And now ...
Vittorio hung from the trapeze, slowly swinging to and fro, upside down, in the catcher's position. He'd been the catcher for his family for as long as he could remember. The memories of his father, the man who had taught him how to catch, were dimmed by the passage of time, to the point it seemed that he had always been the catcher - that there had never been anyone else.
He swung to and fro. On his trapeze. Where he felt comfortable. Where he felt safe. Where he felt as if he were in control. Hanging by his knees.
He swung to and fro. It had been a week now since he had dropped his daughter. She lived long enough to tell him that it was okay, it wasn't his fault, and that she loved him.
He swung to and fro. Not his fault. But he knew it was. The flyers were always sloppy. A good catcher knows that. A good catcher is prepared for that. A good catcher never drops anyone - no matter how sloppy they are. And his family worked without a net. Doubly important that he, the catcher, be ready for the sloppy flyers and catch them. Always catch them. Keep them safe.
He swung to and fro. He thought maybe he was too old now. He thought maybe now, now they would not trust him any longer. He thought a good catcher cannot work without trust from his flyers. Without trust from his family.
So he swung to and fro. Lost in thought and memories of his daughter. He never saw her until she was at the top of her first swing.
"Andriana! What are you doing?"
"Look at me Grandfather!! I'm flying!!"
"Andriana! Down!! Go Down!!! Catch the stand and go back down the ladder!"
"No Grandpa! No! You must catch me!!
The two of them swung back and forth. To and fro. A ballet of grace and beauty. And danger.
"Andriana, please? Go below. I dropped your mother. I don't want to drop you!!"
"Grandfather, you are not going to drop me. You're going to catch me."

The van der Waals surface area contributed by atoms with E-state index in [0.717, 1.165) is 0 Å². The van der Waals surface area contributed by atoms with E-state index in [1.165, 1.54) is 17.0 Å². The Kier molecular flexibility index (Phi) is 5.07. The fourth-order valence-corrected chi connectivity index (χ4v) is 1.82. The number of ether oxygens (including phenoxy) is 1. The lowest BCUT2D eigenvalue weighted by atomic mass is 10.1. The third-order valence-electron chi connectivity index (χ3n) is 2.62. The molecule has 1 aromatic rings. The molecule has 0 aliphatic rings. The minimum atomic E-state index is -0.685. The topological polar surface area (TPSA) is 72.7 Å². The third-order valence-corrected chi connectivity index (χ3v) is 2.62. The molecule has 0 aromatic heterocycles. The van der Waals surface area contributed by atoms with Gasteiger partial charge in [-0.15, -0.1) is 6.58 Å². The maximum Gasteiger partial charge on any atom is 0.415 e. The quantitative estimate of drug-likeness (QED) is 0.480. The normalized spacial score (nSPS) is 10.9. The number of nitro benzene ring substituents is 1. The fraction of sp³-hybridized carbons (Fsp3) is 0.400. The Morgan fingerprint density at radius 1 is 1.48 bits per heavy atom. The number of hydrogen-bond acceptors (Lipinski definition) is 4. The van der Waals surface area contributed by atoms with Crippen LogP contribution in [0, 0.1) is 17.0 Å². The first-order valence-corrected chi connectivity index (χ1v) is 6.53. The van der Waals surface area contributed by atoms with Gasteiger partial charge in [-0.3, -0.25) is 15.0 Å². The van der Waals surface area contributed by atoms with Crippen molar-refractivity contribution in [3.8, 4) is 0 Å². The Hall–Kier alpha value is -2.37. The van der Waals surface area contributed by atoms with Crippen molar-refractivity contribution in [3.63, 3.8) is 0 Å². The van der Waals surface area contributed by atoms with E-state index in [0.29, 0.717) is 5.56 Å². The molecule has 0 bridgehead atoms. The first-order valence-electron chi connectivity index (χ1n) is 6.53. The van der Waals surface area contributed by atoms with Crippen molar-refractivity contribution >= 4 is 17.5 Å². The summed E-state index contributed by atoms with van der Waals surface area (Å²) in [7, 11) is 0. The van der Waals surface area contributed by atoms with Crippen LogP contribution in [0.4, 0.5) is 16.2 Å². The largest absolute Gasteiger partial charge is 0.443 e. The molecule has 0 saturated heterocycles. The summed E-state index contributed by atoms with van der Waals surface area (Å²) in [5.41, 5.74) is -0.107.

"There is no net, child, and I have never caught you before. Please, this is insane."
"No, Grandfather, it is not. I have been practicing with my brother. He catches like you do. You've taught him. And my mother taught me. You will catch me."
The two of them swung back and forth. To and fro. In their ballet. Their dangerous ballet.
"Catch the stand, child. Your swing is poorly timed. You must time it properly. Start over."
She stood on the stand, trapeze in one hand, holding the guy rope in the other, leaning out over the empty void between her and the ground, getting ready to swing toward her catcher.
She had to time it perfectly. Just at the top of his swing toward her, she would pull up on her trapeze, reach out with her other hand and grab on, and swing out over the emptiness, then back, and then a second swing toward him, and then back, and at the top of the backswing she would pull herself up on the bar so it was across her hips and she would lay on the bar in the forward swing and at just the right moment she would launch herself forward into midair and her Grandfather would come up from below her and their arms would lock together and he would swing her down, and back and throw her out and spin her around so she caught her bar again, and she would swing back up onto her stand.
She launched herself.